‘Happy Endings’ Shows that Two Guys Kissing Is No Big Deal

by | February 9, 2012 at 11:25 AM | Happy Endings

Even though the time has long since passed when the sight of two women kissing on broadcast TV was considered shocking, it seems like networks are still squeamish when it comes to showing two men kissing.

ABC seems to be especially careful: last season, an entire episode of “Modern Family” was built around a plot where Cameron (Eric Stonestreet) confronts Mitch (Jesse Tyler Ferguson) about his inability to kiss in public. The kiss happened at the end of the episode, though it was more of a peck than anything else.

Also last season, a kiss between “Happy Endings” lazy dude Max (Adam Pally) and a potential suitor played by Max Greenfield of “New Girl” was cut because it “didn’t work,” according to showrunner David Caspe. Even this season, a same-sex kiss was cut from ABC’s soapy hit “Revenge,” essentially for the same reason. While the showrunners took the heat in both cases, readers of sites like AfterElton felt that there was some pressure from the network there, even if it was only implied.

But last night, “Happy Endings” came back from its same-sex-kiss mini-controversy to show that two guys kissing isn’t a big deal. It happened at the end of a plot where Max reunites with Grant (James Wolk), a boyfriend that dumped him last Valentine’s Day because Max was being… well, he was being Max, a guy who puts no effort into relationships because he doesn’t seem to believe in them. But it seems that Max has changed his tune a bit, and he and Grant hit it off once again.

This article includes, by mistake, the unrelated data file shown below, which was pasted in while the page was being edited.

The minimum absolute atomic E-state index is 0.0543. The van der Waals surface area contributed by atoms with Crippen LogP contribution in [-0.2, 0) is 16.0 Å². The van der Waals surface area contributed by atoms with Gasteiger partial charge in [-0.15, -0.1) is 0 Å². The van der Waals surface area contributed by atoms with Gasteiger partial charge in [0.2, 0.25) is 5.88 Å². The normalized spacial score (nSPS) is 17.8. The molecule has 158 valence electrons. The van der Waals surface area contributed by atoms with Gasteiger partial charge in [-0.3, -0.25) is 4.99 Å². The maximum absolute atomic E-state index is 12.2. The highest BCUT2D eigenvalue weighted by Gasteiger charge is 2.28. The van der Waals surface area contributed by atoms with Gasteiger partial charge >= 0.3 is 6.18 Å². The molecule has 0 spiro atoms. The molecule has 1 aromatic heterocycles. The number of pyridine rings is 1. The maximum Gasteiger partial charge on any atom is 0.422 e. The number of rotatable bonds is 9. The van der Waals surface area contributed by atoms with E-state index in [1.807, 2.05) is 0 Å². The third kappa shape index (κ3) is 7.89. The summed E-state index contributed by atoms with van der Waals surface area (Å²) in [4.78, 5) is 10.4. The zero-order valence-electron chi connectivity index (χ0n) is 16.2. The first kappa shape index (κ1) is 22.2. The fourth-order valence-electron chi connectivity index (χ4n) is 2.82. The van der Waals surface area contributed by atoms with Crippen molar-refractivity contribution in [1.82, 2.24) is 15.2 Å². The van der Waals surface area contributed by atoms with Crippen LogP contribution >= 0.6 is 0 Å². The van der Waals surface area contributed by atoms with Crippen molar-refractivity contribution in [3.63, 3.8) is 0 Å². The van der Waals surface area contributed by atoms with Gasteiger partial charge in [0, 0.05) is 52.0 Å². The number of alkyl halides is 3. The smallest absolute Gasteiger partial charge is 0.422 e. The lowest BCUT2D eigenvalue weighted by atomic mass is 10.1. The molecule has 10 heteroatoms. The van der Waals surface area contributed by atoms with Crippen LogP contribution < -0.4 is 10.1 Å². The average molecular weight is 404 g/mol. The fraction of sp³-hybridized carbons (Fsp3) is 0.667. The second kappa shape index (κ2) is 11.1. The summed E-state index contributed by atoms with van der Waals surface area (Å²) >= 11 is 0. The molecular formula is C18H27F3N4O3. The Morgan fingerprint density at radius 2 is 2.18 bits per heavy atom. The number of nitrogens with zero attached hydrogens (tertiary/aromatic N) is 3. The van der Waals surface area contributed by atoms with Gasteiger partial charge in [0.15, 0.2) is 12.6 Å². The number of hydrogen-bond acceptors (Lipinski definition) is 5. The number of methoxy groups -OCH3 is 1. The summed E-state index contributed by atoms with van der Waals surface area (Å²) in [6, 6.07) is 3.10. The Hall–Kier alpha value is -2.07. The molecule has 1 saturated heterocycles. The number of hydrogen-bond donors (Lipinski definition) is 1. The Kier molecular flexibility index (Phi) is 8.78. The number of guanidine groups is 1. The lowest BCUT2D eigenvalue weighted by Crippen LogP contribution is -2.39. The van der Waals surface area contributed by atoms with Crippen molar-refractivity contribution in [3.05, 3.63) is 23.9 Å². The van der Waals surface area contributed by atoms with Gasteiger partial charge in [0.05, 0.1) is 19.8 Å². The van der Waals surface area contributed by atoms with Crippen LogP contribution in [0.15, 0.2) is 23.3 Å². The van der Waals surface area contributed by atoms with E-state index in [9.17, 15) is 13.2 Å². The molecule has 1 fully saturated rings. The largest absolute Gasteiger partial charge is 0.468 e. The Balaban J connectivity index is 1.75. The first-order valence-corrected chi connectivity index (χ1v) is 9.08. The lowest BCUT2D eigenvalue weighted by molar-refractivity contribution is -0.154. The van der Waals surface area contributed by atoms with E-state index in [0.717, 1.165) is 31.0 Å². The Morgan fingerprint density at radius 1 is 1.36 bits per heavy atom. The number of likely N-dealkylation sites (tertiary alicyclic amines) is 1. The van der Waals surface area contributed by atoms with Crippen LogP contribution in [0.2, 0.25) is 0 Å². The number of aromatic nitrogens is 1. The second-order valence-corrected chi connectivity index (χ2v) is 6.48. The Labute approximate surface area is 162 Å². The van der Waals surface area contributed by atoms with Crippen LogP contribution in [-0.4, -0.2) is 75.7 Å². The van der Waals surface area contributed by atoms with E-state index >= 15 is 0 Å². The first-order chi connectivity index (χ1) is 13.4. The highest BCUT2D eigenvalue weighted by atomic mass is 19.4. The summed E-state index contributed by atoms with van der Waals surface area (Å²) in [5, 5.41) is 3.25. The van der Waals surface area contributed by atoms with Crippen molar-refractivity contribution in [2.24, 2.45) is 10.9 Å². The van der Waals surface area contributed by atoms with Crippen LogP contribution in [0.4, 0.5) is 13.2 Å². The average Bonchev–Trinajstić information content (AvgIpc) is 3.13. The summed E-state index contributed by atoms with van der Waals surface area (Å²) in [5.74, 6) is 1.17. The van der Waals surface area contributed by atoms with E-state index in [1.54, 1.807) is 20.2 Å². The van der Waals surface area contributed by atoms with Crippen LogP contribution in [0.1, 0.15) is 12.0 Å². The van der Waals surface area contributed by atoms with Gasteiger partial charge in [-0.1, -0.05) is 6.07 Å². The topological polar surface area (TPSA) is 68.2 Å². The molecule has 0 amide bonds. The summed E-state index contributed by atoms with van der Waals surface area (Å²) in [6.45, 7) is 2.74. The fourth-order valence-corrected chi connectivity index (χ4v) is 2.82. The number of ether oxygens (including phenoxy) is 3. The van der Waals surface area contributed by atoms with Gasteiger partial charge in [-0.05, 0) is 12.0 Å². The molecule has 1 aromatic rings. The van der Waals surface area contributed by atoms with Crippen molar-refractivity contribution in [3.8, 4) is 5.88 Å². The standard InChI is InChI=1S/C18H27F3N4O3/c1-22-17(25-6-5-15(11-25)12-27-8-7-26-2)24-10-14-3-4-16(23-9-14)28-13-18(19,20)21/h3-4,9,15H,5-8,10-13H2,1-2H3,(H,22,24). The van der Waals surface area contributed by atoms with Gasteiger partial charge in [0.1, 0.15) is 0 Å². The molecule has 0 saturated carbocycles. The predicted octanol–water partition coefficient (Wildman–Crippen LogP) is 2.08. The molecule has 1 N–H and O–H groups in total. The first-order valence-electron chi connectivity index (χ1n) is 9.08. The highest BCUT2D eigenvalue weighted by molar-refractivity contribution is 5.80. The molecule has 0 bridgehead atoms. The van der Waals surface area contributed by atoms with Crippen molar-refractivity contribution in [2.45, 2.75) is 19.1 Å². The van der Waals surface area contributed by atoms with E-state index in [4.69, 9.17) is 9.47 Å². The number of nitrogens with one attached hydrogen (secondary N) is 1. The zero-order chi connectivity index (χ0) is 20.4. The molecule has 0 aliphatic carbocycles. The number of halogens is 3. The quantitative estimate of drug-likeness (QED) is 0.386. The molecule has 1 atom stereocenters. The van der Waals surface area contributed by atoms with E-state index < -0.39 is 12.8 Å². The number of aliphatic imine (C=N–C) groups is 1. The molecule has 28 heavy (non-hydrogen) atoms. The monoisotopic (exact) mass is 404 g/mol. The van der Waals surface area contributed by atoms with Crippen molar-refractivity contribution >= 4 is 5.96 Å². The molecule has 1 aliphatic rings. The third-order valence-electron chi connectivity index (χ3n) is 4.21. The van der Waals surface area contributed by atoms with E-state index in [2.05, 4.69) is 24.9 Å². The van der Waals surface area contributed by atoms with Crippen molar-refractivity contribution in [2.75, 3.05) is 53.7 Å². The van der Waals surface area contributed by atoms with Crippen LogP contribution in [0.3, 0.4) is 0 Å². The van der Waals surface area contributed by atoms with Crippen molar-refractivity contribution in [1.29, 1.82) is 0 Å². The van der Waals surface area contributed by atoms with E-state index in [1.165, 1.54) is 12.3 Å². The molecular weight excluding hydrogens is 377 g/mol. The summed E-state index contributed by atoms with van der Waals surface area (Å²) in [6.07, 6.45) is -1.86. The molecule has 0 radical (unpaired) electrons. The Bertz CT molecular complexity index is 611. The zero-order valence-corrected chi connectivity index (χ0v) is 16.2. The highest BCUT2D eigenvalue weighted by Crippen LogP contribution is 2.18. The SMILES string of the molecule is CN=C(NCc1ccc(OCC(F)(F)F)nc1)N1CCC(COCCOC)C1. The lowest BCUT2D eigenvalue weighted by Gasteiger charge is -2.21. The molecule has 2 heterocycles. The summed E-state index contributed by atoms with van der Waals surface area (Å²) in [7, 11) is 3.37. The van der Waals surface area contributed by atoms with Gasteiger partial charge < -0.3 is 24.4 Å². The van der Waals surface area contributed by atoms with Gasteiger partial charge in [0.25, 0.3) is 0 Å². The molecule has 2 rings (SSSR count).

The episode ends with the two of them sharing a kiss in the back of a horse-drawn carriage — how they got to that point, of course, involves a squandered threesome, lots of dental “goof juice,” and a solicitation arrest, but that’s “Happy Endings” for you — signaling the beginning of what will be a fun arc for Max and Grant.

And, you know what? They didn’t build up to it, they didn’t make it a plot device. It was just a story about a rekindled romance, and the story is likely going to be about how commitment-shy Max deals with something resembling real human emotions. The kiss was just a natural occurrence, just like you’d see if one of the show’s heterosexual single characters found a new boyfriend or girlfriend.

Why this kiss “worked” and last year’s didn’t is something only Caspe and fellow showrunner Jonathan Groff can answer. But for now, let’s just enjoy seeing Wolk on our screens and think about how funny Max in a healthy relationship might be. The rest of it is just noise.